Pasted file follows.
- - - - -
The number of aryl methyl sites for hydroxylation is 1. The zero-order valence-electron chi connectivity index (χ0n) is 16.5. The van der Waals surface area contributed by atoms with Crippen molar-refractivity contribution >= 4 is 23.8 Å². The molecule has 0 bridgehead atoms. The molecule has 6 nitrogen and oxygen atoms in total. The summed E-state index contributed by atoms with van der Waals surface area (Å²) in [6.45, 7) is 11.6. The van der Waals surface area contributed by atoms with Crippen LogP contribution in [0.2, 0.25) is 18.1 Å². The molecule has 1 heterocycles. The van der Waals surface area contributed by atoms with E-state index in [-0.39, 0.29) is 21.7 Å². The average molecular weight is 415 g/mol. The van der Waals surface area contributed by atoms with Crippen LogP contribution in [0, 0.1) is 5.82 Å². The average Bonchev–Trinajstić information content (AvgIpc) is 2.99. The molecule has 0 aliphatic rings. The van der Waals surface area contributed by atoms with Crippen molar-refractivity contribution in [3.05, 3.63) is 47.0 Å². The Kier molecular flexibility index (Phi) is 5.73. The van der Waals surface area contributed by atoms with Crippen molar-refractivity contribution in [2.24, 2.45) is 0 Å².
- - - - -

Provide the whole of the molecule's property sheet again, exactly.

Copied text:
The number of aryl methyl sites for hydroxylation is 1. The zero-order valence-electron chi connectivity index (χ0n) is 16.5. The van der Waals surface area contributed by atoms with Crippen molar-refractivity contribution >= 4 is 23.8 Å². The molecule has 0 bridgehead atoms. The molecule has 6 nitrogen and oxygen atoms in total. The summed E-state index contributed by atoms with van der Waals surface area (Å²) in [6.45, 7) is 11.6. The van der Waals surface area contributed by atoms with Crippen LogP contribution in [0.2, 0.25) is 18.1 Å². The molecule has 1 heterocycles. The van der Waals surface area contributed by atoms with E-state index in [-0.39, 0.29) is 21.7 Å². The average molecular weight is 415 g/mol. The van der Waals surface area contributed by atoms with Crippen LogP contribution in [0, 0.1) is 5.82 Å². The average Bonchev–Trinajstić information content (AvgIpc) is 2.99. The molecule has 0 aliphatic rings. The van der Waals surface area contributed by atoms with Crippen molar-refractivity contribution in [3.05, 3.63) is 47.0 Å². The Kier molecular flexibility index (Phi) is 5.73. The van der Waals surface area contributed by atoms with Crippen molar-refractivity contribution in [2.24, 2.45) is 0 Å².